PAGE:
There’s going to come a point in time where you’re going to need to know the weight of your boat. Whether it be because you need to figure out just how much fishing equipment, accessories, and people you can load on the boat, or if you’re planning on towing your pontoon for the first time its weight is important.
If you’ve made a lot of modifications to your boat over time, or if you bought it second hand from a private seller, you may not have a clear idea of the boat’s actual weight. In this article, I’ll go over pontoon boat weights and why you should know them.
THE AVERAGE PONTOON BOAT WEIGHT
It’s safe to say that the average pontoon boat is approximately 2,200 pounds with everything on board. This is obviously excluding the premium party boats that can seat 18 to 20 people, as well as the top-of-the-line pontoons with angler packages that come with extra equipment like fishing stations, rod holders, and livewells.
When we talk about the average pontoon, we’re talking about your baseline Suncatcher, Lowe, or Avalon that seats you and a handful of your closest companions. These models can generally hold an additional 2,000 pounds of equipment and people, giving the boat an overall weight of 4,200 when fully loaded.
Because people weigh differently, most companies have a recommended number of passengers allowed on board, and for your average pontoon that’s probably between eight to ten people.
WHY WEIGHT MATTERS
In case you’re wondering, it’s good to have an idea of how much your boat weighs in the following capacities:
- Dry weight – the amount the boat weighs with an empty gas tank.
- The weight with furniture and passengers aboard.
- The boat and trailer’s weight combined.
These things are useful to know for a few reasons. For starters, the dry weight, as well as your boat and trailer’s weight combined, are both good to know when towing your boat. After all, you want to know if your truck is capable of safely towing your boat before you take it on the road.
Another reason why you should consider your boat’s weight is for safety and performance. You want to have a good idea of how much weight that your boat’s carrying at all times in order to ensure that it operates in the water safely, which means never exceeding the vessel’s safety rating.
Furthermore, depending on the engine you’re using to power your pontoon boat, a fully-loaded will be more sluggish when towing. This is why a lot of pontooners who don’t have the expensive sporting pontoon boats tend to tow passengers in batches, while leaving the rest on the shore.
If you’re struggling to come up with a weight for your pontoon boat, consider the following: most pontoons weigh 100 pounds per foot. While this is a general rule rather than a strict guideline, it’s a good way to determine how much your boat weighs with furniture.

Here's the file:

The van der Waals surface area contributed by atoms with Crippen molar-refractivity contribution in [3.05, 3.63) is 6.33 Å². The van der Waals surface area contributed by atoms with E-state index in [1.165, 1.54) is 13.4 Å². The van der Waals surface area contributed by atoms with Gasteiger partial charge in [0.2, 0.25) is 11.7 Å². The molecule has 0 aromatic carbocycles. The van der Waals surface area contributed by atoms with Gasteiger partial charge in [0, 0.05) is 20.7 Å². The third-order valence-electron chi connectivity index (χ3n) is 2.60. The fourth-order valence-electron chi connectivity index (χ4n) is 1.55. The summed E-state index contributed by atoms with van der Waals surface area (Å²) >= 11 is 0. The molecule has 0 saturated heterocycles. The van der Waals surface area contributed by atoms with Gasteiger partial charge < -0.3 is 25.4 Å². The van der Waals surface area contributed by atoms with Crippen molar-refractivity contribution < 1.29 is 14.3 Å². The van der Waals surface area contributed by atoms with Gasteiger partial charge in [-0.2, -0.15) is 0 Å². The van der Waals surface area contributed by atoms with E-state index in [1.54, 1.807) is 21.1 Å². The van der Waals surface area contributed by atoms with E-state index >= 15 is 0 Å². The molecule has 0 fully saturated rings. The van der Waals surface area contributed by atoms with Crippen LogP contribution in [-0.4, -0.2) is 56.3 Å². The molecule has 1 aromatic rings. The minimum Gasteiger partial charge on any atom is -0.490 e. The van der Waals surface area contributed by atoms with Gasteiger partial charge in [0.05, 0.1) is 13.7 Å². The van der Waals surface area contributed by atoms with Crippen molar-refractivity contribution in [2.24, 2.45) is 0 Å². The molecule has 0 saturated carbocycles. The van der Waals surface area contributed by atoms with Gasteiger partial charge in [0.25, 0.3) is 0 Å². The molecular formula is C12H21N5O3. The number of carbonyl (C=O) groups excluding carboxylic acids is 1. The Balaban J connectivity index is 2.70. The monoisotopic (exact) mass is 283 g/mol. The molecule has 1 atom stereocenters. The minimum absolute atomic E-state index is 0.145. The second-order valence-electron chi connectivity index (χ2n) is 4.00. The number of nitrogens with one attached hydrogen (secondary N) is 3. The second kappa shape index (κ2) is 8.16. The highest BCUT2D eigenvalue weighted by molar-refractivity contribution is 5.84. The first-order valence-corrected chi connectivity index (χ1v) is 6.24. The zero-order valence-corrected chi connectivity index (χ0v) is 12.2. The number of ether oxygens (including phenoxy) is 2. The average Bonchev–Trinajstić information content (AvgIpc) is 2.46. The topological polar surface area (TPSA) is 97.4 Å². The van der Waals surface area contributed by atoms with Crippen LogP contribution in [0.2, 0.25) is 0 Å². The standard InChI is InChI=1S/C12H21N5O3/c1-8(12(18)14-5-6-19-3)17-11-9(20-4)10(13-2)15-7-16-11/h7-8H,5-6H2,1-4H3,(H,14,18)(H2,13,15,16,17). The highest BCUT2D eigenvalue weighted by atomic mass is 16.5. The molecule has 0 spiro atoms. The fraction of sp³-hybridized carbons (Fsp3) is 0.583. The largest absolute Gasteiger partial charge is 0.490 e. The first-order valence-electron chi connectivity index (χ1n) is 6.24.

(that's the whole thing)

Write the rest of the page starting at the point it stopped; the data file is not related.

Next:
Finally, you’ll want to consider the gas tank. Gasoline weighs 6.183 pounds per gallon; for the sake of convenience, let’s round it up to 6.2 pounds. If you have a 30 gallon tank that’s filled to the top, that’s an extra 186 pounds that your boat is carrying. And yes, that factors into the maximum amount of weight allowed on board.
TOWING YOUR PONTOON
Now that you have an idea how much your pontoon weighs, it’s time to learn how to safely tow it. Remember that your standard pontoon trailer weighs around 1,200 pounds. Combine that with the average pontoon weight of 2,200 pounds and you have an overall weight of 3,400 pounds, boat and trailer.
If this is your first time hauling a pontoon boat, you must double check the towing capacity on your truck before taking the boat to the marina. To play it safe and ensure that you always have control over your boat, regardless of how steep a hill is or windy the road is, you should have a towing capacity greater than the weight you’re towing – in this scenario, 3,400 pounds.
To maximize safety, I recommend using a vehicle that offers roughly 2,500 pounds more than what you’re towing. So, if your boat and trailer are 3,400 pounds, a truck with a towing capacity of 5,500 is sufficient. As a rule, 5,500 towing capacity is generally enough for all but your extra large pontoon boats.
EXAMPLES FOR REFERENCE
If you’re looking for some references to put things into perspective, have a look at the following examples:
- A 115 horsepower Yamaha motor weighs slightly less than 400 pounds.
- A compact 16’ Avalon Eagle is about 1,350 pounds of dry weight.
- The 26’9” Harris Crowne SL 250 luxury pontoon has a dry weight of 3,859 pounds. It weights nearly 4,020 with a full tank of gas.
- The G3 Suncatcher 22’X22RF and trailer have combined weight of 3,600 pounds, including the motor.
- The massive Marker One ML4 party pontoon has a dry weight of 4,600 pounds.
As you can see, there’s no reliable way to standardize the weight of a pontoon boat. The G3 Suncatcher is a good example of why the 100 pounds per foot of boat estimation also isn’t always accurate. With that said, it’s safe to assume that the average mid-sized boat weighs between 2,000 and 2,400 pounds.
THE BOTTOM LINE ABOUT THE WEIGHT OF YOUR BOAT
On a serious note, overloading your boat in the water is not only dangerous, it can also cause you serious problems if caught by the Coast Guard or other law enforcement officials. For this reason, it’s essential that you respect your pontoon’s weight limitations at all times.
The same applies when towing your boat on the road. Not only can towing a boat heavier than your truck’s allowed to pull place you and everyone around you at risk, it can also land you in hot water if stopped by a police officer.
In this article, I’ve covered a number of important reasons why your pontoon boat weight matters, as well as why you should always have an idea of its dry and fully-loaded weight. If you’re someone who likes to use your pontoon for sporting, you probably know that the lighter your boat is, the easier it is to pull tubes, skis, and wakeboards.